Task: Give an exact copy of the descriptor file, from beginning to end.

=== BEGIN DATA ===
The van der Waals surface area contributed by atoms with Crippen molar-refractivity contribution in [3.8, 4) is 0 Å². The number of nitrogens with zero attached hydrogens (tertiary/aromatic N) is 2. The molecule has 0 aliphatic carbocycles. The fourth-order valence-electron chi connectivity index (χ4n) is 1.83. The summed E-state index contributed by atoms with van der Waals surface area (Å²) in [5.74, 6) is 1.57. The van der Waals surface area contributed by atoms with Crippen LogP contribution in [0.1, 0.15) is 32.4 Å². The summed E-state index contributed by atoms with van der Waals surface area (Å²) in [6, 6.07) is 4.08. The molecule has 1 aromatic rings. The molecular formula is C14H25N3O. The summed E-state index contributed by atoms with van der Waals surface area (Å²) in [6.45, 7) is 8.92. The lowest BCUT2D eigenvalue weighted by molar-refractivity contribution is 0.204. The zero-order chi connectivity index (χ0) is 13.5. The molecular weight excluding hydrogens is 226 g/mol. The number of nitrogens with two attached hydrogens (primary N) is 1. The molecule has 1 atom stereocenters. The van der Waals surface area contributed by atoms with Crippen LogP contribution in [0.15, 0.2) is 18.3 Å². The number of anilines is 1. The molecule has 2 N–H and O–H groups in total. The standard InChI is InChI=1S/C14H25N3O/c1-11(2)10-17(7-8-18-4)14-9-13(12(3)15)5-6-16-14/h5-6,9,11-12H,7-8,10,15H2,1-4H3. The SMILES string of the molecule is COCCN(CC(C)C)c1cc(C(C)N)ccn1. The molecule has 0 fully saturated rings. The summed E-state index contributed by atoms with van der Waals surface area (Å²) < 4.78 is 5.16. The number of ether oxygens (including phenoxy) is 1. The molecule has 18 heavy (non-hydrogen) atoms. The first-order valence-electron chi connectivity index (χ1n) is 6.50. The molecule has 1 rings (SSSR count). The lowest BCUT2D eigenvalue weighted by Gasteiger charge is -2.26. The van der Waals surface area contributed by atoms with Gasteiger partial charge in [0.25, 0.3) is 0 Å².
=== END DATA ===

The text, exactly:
The van der Waals surface area contributed by atoms with Crippen molar-refractivity contribution in [3.8, 4) is 0 Å². The number of nitrogens with zero attached hydrogens (tertiary/aromatic N) is 2. The molecule has 0 aliphatic carbocycles. The fourth-order valence-electron chi connectivity index (χ4n) is 1.83. The summed E-state index contributed by atoms with van der Waals surface area (Å²) in [5.74, 6) is 1.57. The van der Waals surface area contributed by atoms with Crippen LogP contribution in [0.1, 0.15) is 32.4 Å². The summed E-state index contributed by atoms with van der Waals surface area (Å²) in [6, 6.07) is 4.08. The molecule has 1 aromatic rings. The molecular formula is C14H25N3O. The summed E-state index contributed by atoms with van der Waals surface area (Å²) in [6.45, 7) is 8.92. The lowest BCUT2D eigenvalue weighted by molar-refractivity contribution is 0.204. The zero-order chi connectivity index (χ0) is 13.5. The molecular weight excluding hydrogens is 226 g/mol. The number of nitrogens with two attached hydrogens (primary N) is 1. The molecule has 1 atom stereocenters. The van der Waals surface area contributed by atoms with Crippen LogP contribution in [0.15, 0.2) is 18.3 Å². The number of anilines is 1. The molecule has 2 N–H and O–H groups in total. The standard InChI is InChI=1S/C14H25N3O/c1-11(2)10-17(7-8-18-4)14-9-13(12(3)15)5-6-16-14/h5-6,9,11-12H,7-8,10,15H2,1-4H3. The SMILES string of the molecule is COCCN(CC(C)C)c1cc(C(C)N)ccn1. The molecule has 0 fully saturated rings. The summed E-state index contributed by atoms with van der Waals surface area (Å²) < 4.78 is 5.16. The number of ether oxygens (including phenoxy) is 1. The molecule has 18 heavy (non-hydrogen) atoms. The first-order valence-electron chi connectivity index (χ1n) is 6.50. The molecule has 1 rings (SSSR count). The lowest BCUT2D eigenvalue weighted by Gasteiger charge is -2.26. The van der Waals surface area contributed by atoms with Gasteiger partial charge in [0.25, 0.3) is 0 Å².